DIRECTOR: Jan de Bont
May Contain Spoilers!
1996 was a year in which tornadoes seemed to be as popular as little green men. Three years after Jurassic Park (1993) had demonstrated the true power of computer generated imagery, the director of Speed, Jan de Bont was back, this time showing us what an on-screen tornado should really look like. On this point, he succeeded, but that’s about it.
Considering the talent involved in this film, it’s a surprise that the results are less than satisfactory, with Michael Crichton screenwriting and Steven Spielberg serving as producer. The first major error was to cast Bill Paxton, who was mainly known at this time as the co-star of every James Cameron film, and Helen Hunt who was probably best known for her role in U.S. sitcom, Mad About You. Now, since then, Hunt has become a movie star of sorts but Paxton is just a solid co-star and not a leading man.
But interestingly, a few familiar faces turn up as part of the motley crew of storm chasers, including Philip Seymour Hoffman, and considering his status now, he seems out-of-place playing a hyper active pot head here. The “Story” goes something like this…
Paxton is a legendary storm chaser and is giving it all up to marry Reproductive Therapist Melissa (Jami Gertz) and must meet up with his ex-wife (Hunt) to sign the divorce papers. But he is soon caught up in the chase as they are attempting to deploy a sensor into a twister in order to study them. Hopefully they can improve the warning systems a save lives.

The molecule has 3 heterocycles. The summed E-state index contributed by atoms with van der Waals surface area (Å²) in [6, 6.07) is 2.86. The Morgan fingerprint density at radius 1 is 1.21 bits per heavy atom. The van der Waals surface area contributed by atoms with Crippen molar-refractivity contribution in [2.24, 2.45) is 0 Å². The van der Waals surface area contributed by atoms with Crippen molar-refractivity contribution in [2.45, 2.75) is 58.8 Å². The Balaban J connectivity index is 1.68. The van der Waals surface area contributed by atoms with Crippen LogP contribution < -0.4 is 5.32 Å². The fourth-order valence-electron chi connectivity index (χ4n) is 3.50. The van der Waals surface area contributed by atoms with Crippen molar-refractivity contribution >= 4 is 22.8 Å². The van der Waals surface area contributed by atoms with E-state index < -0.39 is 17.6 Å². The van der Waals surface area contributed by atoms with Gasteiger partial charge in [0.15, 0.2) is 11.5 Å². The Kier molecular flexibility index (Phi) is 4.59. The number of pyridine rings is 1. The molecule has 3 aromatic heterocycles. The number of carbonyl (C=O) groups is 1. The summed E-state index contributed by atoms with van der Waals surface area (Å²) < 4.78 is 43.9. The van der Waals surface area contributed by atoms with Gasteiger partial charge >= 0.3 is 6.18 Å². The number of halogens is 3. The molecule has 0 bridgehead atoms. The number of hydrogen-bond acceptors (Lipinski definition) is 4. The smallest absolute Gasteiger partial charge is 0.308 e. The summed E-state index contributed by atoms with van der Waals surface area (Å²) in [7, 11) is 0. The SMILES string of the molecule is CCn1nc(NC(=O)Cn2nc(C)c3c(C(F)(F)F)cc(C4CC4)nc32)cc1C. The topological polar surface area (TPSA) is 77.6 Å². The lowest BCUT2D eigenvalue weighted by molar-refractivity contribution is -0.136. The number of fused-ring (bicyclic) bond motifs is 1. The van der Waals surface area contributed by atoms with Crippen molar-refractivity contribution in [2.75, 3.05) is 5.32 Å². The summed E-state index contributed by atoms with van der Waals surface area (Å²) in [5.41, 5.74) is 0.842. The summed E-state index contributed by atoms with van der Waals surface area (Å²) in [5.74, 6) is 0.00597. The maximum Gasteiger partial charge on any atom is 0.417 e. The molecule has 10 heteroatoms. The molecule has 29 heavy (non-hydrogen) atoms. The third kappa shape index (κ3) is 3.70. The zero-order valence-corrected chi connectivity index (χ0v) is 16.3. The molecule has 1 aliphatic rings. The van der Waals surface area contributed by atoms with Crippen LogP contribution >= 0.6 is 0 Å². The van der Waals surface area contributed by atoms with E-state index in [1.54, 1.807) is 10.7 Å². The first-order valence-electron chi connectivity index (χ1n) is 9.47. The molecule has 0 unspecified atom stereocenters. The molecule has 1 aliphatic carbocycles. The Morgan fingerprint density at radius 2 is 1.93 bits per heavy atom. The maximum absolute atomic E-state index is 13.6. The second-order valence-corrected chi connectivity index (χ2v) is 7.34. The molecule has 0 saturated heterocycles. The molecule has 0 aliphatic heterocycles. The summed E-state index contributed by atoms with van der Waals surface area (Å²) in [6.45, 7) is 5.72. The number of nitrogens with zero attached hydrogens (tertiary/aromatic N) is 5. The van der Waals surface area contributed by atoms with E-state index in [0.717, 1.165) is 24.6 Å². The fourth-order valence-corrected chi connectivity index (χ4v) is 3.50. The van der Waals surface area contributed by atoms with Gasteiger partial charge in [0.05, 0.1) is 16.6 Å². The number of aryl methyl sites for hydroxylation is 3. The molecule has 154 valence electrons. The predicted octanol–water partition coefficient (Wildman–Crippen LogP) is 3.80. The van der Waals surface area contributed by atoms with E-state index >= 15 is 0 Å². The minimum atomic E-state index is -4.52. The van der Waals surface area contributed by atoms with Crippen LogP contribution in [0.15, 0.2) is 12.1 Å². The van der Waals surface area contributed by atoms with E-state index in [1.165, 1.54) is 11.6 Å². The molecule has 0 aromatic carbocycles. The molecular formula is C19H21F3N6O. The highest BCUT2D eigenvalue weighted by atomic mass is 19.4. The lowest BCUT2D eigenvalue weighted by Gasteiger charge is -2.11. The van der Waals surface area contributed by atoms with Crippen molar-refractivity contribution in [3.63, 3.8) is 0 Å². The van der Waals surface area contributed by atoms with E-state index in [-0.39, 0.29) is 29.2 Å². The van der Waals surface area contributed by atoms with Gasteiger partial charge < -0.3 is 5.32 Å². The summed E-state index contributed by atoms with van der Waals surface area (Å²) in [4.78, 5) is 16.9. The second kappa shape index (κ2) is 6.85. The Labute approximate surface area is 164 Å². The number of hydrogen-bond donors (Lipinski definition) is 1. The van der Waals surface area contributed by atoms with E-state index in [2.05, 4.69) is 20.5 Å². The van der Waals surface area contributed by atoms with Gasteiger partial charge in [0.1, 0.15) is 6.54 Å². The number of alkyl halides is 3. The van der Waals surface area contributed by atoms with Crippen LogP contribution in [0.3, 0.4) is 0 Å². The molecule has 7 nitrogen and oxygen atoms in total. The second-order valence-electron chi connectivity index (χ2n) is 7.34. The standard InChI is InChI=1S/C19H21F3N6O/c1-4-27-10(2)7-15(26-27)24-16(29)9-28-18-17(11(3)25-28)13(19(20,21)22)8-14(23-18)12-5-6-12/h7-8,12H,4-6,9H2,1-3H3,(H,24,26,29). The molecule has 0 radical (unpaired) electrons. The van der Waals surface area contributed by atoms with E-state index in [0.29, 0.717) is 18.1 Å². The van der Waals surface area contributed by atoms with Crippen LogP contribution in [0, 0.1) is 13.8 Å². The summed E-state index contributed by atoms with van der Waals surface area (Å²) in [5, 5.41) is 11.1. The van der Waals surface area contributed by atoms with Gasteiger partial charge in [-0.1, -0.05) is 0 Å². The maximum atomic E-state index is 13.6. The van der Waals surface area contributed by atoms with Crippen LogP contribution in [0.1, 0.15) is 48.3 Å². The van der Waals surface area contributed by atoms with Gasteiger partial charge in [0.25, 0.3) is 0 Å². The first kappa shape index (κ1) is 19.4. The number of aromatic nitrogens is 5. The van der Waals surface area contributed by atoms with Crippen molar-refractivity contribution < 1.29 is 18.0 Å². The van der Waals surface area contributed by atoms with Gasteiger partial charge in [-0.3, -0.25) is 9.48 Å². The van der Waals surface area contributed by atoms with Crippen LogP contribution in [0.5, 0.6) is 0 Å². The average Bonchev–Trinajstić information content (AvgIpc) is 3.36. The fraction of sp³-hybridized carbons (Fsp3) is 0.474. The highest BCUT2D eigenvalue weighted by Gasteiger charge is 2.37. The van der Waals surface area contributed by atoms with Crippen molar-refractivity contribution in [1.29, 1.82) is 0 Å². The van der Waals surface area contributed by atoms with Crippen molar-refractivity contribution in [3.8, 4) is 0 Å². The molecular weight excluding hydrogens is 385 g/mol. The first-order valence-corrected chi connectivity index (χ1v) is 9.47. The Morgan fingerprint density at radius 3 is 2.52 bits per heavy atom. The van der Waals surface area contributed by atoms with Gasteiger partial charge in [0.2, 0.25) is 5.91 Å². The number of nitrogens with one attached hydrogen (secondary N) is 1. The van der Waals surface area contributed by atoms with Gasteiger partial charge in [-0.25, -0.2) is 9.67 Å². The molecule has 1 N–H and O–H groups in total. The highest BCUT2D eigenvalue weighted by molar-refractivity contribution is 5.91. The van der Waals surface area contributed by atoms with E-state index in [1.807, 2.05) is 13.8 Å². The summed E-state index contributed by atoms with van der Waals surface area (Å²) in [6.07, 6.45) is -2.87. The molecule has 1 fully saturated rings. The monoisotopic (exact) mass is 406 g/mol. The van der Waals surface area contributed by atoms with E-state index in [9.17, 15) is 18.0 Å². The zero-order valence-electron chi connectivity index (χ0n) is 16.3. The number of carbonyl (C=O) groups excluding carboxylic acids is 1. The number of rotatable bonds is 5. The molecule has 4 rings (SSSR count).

The plot is thin, the drama is movie of week and the characters are as wooden as the towns which are destroyed in some of the most spectacular storm footage shot up until that time. This is a prime example of a contrived script, where the real motivation and selling point is right in front of you. This is about showing the destructive power of tornadoes and having a great time doing it.
The plot is just a way of framing it but maybe if they had cast the key roles better, spent a little more time polishing the script and steering away from the idea that this sensor was going to save the world, then maybe this would be a classic. Instead, we have some brilliant action, storms and effects and some decent music by Mark Mancina but a story which is basically rubbish.